Can garden trampolines ever be safe? Study reveals true extent of injuries
PUBLISHED: 16:18 24 July 2018
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Family safety charity RoSPA has issued advice to help parents ensure their children stay safe on garden trampolines this summer after a study revealed the true scale of injuries. But does anyone ever follow the guidelines when it comes to home trampolines? Sheena Grant reports.
When Julie Casey bought her children a garden trampoline she laid down some strict ground rules: always make sure the safety net is done up, only one child bouncing at a time and definitely no somersaults.
Within days, all her rules had been broken and there seemed little she could do to about it.
“It all started to go wrong when my son had a friend round to play,” says Julie, who lives near Eye. “He told me he was allowed to do somersaults on his trampoline at home and proceeded to show me how proficient he was at them. I told him I’d rather he didn’t do them on my trampoline and explained why, much to my son’s horror. I was a kill-joy, he told me later, and none of his friends would ever want to visit his house again because of my stupid rules, which no-one else had.
“It was true, at least the last bit was: no-one else we knew seemed to enforce any rules around how their children used garden trampolines. I was in a minority of one and because of that, no-one was ever going to take any notice of me.
“At various birthday parties and play-dates over the years I have seen everything from multiple children bouncing on the same trampoline to one child lying down while others jump over them, wrestling, back flips, front flips and handstands. Sometimes someone will tell them to ‘be careful’ or ‘take it in turns’ when things start to get out of hand but this is offered merely as advice and is rarely, that I have seen anyway, actually enforced.
“On one occasion, one of my three children went to a friend’s house and played on a trampoline which, unknown to me, had a safety net peppered with holes. He was catapulted through one of these holes when double-bouncing with his friend and hit his head. Luckily, he was OK but it demonstrated the problem. Most people have no idea how dangerous these trampolines can be.”
The Royal Society for the Prevention of accidents (RoSPA) shares Julie’s concerns about garden trampolines.
But, it says, they provide a relatively inexpensive source of enjoyment and exercise for thousands of young children and many accidents can be avoided if simple safety rules are followed.
To coincide with the start of the summer holidays it has issued advice to help keep children safe on garden trampolines and revealed accident statistics that show the true scale of the problem.
A study by RoSPA, the Royal College of Emergency Medicine and Oxford University Hospitals Trust estimates that 13,000 trampolining injuries are treated in English accident and emergency departments every year, at an annual cost to the NHS of £1.5million. Almost three quarters of the trampoline injuries in the study occurred in a home environment as they date from a period before the prevalence of commercial trampoline parks.
“Trampolining is a great source of aerobic exercise for children and a way for them to enjoy the outdoors, but if used incorrectly trampolines can also be a source of traumatic – and easily avoided – injuries,” says RoSPA. “Trampolining injuries can occur to all parts of the body, including the neck, arms, legs, face and head. Head and neck injuries are the most serious injuries associated with trampolines. The most common injuries are caused by awkward landings and include sprains or fractures to the wrist, forearm, elbow and collarbone.”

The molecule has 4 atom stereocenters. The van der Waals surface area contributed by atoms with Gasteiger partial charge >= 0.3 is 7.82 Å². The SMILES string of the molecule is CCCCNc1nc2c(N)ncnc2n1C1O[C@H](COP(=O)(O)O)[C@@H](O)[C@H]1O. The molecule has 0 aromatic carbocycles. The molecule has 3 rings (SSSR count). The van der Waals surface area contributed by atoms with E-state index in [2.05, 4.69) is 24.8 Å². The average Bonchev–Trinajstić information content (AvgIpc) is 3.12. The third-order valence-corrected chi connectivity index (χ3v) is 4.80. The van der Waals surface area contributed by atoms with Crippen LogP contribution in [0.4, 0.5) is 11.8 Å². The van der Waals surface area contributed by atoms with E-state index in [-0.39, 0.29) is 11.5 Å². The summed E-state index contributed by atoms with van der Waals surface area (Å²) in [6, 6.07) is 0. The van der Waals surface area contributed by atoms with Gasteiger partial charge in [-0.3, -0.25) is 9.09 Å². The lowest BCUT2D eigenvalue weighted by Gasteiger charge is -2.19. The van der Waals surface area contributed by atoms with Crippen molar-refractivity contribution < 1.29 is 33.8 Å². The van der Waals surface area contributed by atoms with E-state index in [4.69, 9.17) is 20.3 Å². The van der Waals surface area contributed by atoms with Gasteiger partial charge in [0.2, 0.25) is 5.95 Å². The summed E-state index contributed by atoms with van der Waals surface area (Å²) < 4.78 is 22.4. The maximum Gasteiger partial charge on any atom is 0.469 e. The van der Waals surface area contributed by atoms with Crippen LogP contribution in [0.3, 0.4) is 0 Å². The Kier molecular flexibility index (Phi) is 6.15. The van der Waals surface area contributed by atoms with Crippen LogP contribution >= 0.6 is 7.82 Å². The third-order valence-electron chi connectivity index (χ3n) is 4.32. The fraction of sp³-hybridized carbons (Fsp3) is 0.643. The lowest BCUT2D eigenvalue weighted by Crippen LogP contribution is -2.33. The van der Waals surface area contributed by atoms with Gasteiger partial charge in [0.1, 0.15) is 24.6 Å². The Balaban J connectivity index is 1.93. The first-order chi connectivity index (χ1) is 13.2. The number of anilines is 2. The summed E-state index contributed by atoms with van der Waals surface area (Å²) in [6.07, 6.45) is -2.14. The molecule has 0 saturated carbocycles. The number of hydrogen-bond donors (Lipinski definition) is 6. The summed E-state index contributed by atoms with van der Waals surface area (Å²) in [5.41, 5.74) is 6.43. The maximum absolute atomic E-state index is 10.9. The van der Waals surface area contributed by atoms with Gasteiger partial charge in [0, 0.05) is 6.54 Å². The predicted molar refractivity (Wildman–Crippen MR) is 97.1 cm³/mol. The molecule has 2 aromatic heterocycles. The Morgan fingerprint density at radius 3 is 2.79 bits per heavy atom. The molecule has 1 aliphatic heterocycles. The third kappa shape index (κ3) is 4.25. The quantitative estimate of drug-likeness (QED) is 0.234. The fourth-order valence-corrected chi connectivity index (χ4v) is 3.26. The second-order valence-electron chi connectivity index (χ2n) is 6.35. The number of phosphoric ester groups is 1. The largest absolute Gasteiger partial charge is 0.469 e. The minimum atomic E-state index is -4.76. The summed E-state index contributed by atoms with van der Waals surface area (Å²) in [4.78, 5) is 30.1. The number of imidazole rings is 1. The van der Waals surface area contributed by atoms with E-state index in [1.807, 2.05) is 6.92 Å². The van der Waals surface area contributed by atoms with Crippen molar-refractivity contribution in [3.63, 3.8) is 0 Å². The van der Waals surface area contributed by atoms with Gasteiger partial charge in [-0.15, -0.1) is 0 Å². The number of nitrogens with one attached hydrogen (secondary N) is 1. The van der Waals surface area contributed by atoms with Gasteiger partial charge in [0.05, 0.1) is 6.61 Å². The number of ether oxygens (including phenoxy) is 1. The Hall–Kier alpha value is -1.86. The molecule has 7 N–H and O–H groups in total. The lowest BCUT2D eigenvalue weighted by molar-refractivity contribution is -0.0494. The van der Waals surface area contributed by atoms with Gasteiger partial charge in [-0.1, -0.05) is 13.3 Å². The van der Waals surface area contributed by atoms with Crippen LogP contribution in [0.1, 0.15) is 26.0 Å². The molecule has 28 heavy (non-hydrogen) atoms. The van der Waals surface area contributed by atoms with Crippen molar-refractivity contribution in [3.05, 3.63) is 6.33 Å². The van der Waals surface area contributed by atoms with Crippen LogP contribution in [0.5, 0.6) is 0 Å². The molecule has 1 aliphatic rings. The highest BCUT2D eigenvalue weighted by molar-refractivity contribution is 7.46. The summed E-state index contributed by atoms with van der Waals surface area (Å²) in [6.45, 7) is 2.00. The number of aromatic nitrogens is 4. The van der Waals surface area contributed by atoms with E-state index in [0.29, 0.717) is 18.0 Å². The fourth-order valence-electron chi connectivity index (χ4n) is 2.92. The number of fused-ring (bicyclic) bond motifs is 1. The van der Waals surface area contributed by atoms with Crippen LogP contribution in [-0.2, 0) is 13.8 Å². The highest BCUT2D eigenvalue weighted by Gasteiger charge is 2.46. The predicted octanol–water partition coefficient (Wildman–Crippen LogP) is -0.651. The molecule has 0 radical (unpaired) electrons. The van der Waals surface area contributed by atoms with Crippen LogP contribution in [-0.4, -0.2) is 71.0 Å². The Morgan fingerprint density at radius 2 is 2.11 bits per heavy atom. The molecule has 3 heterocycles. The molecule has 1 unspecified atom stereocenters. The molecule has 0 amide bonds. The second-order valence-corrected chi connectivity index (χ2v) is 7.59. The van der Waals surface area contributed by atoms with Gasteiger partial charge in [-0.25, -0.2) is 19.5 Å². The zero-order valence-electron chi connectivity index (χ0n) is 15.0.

Sheila Merrill, RoSPA’s public health adviser, said: “We want to see kids getting outside to get fit, healthy and active, and learning to manage the risks they will encounter in everyday life.
“But injury stops play, and some of the injuries sustained on garden trampolines seen in A&E departments across the country can be really traumatic, not just for the child but for their family and friends too. However these are easily avoided by following our safety tips.”
The national estimates used in the RoSPA study were based on figures collected at Oxford University Hospitals NHS Trust between January 2012 and March 2014. In this period, nearly 21,000 children aged 0-19 attended A&E having suffered an injury, with 258 of these cases involving trampolines at home.
RoSPA says a new Emergency Care Data Set is now in operation at A&E departments across the UK and it is hoped that the system will provide fresh national data to further our understanding of home and leisure accidents, such as those involving trampolines.
For more information on garden trampoline safety, including what to look out for when buying, placing and maintaining trampolines, see www.rospa.com/trampolining.
Set some guidelines
RoSPA has the following garden trampoline safety advice for parents and carers:
Trampolining isn’t suitable for children under six - they’re not physically developed enough to control their bouncing
Adult supervision is no guarantee of safety. More than half of all trampoline accidents occur while under supervision. However a ‘spotter’ around the edge of the trampoline can greatly reduce this risk
Take turns - one at a time. 60% of injuries occur when more than one person is on the trampoline. The person weighing less is five times more likely to be injured
Don’t allow somersaults or complicated moves – unless trained and highly skilled
Don’t allow a bouncing exit
Never combine alcohol with trampolining. Children have been hurt while bouncing with adults who have been drinking at summer garden parties
Whatever your ability level, join a local club to learn new trampolining skills, ranging from the basics of landing safely to more advanced moves.
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